[Date Prev][Date Next][Thread Prev][Thread Next][Date Index][Thread Index]

Re: SEUL: Installation steps

jfm2@club-internet.fr wrote:

>    > 4)Add needed drivers
>    How does SEUL handle drivers? Suppose the user wants to use an
>    experimental driver, that we have not prepackaged. How would they go
>    about doing this?
> Not by recompiling.  All official Linux must be in the kernel or in
> modules.  People trying experimental things are not our public.  And
> they are good enough to be able to recompile the kernel without help.

I'm not talking about kernel hackers and weekend Radio Shack warriors.
I'm talking about people (like myself) who have a new Intel 10/100Mbps
ethernet card and need an experimental driver just to use it. I'm
talking about people (like myself) who need to add sixteen characters to
one specific line in the ne.c driver to make it autodetect their Linksys
PCI NE/2000 card. I'm talking about people who have hardware that
doesn't work with a stock Linux distribution, but could otherwise work

The number of people who fit that description is staggeringly large. Too
large to ignore. Linux doesn't sit on top of commercially-written device
drivers; it's based on contributed efforts and a lot of guesswork with
regard to hardware support.

>    One thought is that we might have a generic "kernel compiler" interface
>    program. It would let the user configure a kernel safely, then compile
>    it with some sort of GUI front-end and install it (a la make zlilo).
> No!!!  Modules is the way to go.
>    Another idea might be to have a totally generic compiler interface.
>    Instead of Makefiles/Imakefiles/autoconf, we could have a simple API
>    that allows developers to specify simplistic compile-time options. Many
>    portability problems come from not knowing the specific configuration of
>    a particular box; with SEUL, we could (in a limited sense) control that,
>    and at least keep track of it. This would be a rather ambitious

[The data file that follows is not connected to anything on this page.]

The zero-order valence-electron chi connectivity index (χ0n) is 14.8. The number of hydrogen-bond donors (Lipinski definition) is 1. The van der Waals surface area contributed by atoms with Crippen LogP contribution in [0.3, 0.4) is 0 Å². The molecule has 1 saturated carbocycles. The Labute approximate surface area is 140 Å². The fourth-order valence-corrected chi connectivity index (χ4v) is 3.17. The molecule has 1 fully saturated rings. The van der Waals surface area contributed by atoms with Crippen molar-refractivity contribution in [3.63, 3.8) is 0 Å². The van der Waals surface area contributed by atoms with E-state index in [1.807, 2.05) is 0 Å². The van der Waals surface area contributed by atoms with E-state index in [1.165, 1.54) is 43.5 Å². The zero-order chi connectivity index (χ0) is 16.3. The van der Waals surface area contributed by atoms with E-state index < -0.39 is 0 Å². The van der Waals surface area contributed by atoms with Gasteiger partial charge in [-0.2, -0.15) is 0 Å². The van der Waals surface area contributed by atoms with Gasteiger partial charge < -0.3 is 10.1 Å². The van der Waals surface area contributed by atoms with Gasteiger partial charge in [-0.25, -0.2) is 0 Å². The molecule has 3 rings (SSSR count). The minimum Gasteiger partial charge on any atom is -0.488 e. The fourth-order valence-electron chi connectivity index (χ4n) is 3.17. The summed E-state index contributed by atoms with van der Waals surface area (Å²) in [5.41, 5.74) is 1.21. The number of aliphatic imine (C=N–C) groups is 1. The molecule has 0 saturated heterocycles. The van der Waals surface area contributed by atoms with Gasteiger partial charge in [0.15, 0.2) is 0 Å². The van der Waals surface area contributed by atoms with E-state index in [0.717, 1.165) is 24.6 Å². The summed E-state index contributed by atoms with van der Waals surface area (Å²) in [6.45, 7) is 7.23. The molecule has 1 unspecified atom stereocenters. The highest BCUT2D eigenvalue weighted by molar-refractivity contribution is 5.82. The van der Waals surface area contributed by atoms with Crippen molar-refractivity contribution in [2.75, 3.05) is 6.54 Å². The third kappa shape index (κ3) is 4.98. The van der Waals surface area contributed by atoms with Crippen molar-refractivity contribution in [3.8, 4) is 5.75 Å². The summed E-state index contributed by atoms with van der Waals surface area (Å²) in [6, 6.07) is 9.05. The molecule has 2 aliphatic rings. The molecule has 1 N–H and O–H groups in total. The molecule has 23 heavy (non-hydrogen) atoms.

>    undertaking, but it's worth looking into. Compiling programs is a Linux
>    way of life; can we make that more understandable to end users?
> There are people who do not want lose time compiling kernels.  What
> they want is WORK with Linux.  Why spend so much effort on making a
> kernel compiling interface aimed to end users when it is so easy to
> provide a few lean kernels with modules for everything and write a
> simple program for configuring kerneld?

I guess I'm confused as to the purpose of this project. Are we trying to
slap a Win95 interface on Linux? "Same GUI, doesn't crash so much"? Or
are we trying to independently develop an end-user system for *Linux*?
If all we're trying to do is shoehorn Linux into a classic desktop OS,
then I misunderstood from the announcement. Sorry.

Because if this is *really* about coming up with a way to introduce
people to Linux without extraneous distractions, I think it could be
fruitful to start wondering what kind of things might make Linux easy,
rather than making Linux into Win95.

Michael J. Peck
Hewlett-Packard, Convex Division
Opinions expressed above are not necessarily those of my employer.
Simple End User Linux Mailing list
To be removed from this mailing list send a message to majordomo@txcc.net
with the line
unsubscribe seul-project
in the body of the letter.